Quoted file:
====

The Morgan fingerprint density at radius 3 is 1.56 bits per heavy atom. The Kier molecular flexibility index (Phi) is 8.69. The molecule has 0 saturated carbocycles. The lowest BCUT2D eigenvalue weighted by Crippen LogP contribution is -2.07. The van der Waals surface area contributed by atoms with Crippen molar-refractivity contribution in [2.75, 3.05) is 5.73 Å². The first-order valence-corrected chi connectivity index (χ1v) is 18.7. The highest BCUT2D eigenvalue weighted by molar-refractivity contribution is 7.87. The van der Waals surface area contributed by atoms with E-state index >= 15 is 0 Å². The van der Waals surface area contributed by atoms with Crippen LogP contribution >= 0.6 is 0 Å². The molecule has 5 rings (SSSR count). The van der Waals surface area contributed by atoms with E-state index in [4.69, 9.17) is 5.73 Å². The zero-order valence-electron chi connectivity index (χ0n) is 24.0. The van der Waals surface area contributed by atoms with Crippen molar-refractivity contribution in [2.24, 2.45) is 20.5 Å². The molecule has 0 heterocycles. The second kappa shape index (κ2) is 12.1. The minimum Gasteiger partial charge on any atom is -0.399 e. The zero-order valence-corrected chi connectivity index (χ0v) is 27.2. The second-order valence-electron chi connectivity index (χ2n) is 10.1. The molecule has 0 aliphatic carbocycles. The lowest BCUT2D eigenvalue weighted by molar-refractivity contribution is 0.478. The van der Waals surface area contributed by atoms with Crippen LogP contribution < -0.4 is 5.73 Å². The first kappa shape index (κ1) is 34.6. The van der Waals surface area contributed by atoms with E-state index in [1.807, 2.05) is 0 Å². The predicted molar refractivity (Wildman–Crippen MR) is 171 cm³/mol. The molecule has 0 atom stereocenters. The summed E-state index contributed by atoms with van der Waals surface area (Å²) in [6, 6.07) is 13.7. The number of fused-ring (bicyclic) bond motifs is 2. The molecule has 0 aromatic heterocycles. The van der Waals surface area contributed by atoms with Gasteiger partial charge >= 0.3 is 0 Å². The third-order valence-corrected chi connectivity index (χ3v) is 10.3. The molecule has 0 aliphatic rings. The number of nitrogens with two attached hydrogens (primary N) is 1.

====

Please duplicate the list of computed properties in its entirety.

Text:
The Morgan fingerprint density at radius 3 is 1.56 bits per heavy atom. The Kier molecular flexibility index (Phi) is 8.69. The molecule has 0 saturated carbocycles. The lowest BCUT2D eigenvalue weighted by Crippen LogP contribution is -2.07. The van der Waals surface area contributed by atoms with Crippen molar-refractivity contribution in [2.75, 3.05) is 5.73 Å². The first-order valence-corrected chi connectivity index (χ1v) is 18.7. The highest BCUT2D eigenvalue weighted by molar-refractivity contribution is 7.87. The van der Waals surface area contributed by atoms with E-state index >= 15 is 0 Å². The van der Waals surface area contributed by atoms with Crippen LogP contribution >= 0.6 is 0 Å². The molecule has 5 rings (SSSR count). The van der Waals surface area contributed by atoms with E-state index in [4.69, 9.17) is 5.73 Å². The zero-order valence-electron chi connectivity index (χ0n) is 24.0. The van der Waals surface area contributed by atoms with Crippen molar-refractivity contribution in [2.24, 2.45) is 20.5 Å². The molecule has 0 heterocycles. The second kappa shape index (κ2) is 12.1. The minimum Gasteiger partial charge on any atom is -0.399 e. The zero-order valence-corrected chi connectivity index (χ0v) is 27.2. The second-order valence-electron chi connectivity index (χ2n) is 10.1. The molecule has 0 aliphatic carbocycles. The lowest BCUT2D eigenvalue weighted by molar-refractivity contribution is 0.478. The van der Waals surface area contributed by atoms with Crippen LogP contribution < -0.4 is 5.73 Å². The first kappa shape index (κ1) is 34.6. The van der Waals surface area contributed by atoms with E-state index in [1.807, 2.05) is 0 Å². The predicted molar refractivity (Wildman–Crippen MR) is 171 cm³/mol. The molecule has 0 atom stereocenters. The summed E-state index contributed by atoms with van der Waals surface area (Å²) in [6, 6.07) is 13.7. The number of fused-ring (bicyclic) bond motifs is 2. The molecule has 0 aromatic heterocycles. The van der Waals surface area contributed by atoms with Gasteiger partial charge >= 0.3 is 0 Å². The third-order valence-corrected chi connectivity index (χ3v) is 10.3. The molecule has 0 aliphatic rings. The number of nitrogens with two attached hydrogens (primary N) is 1.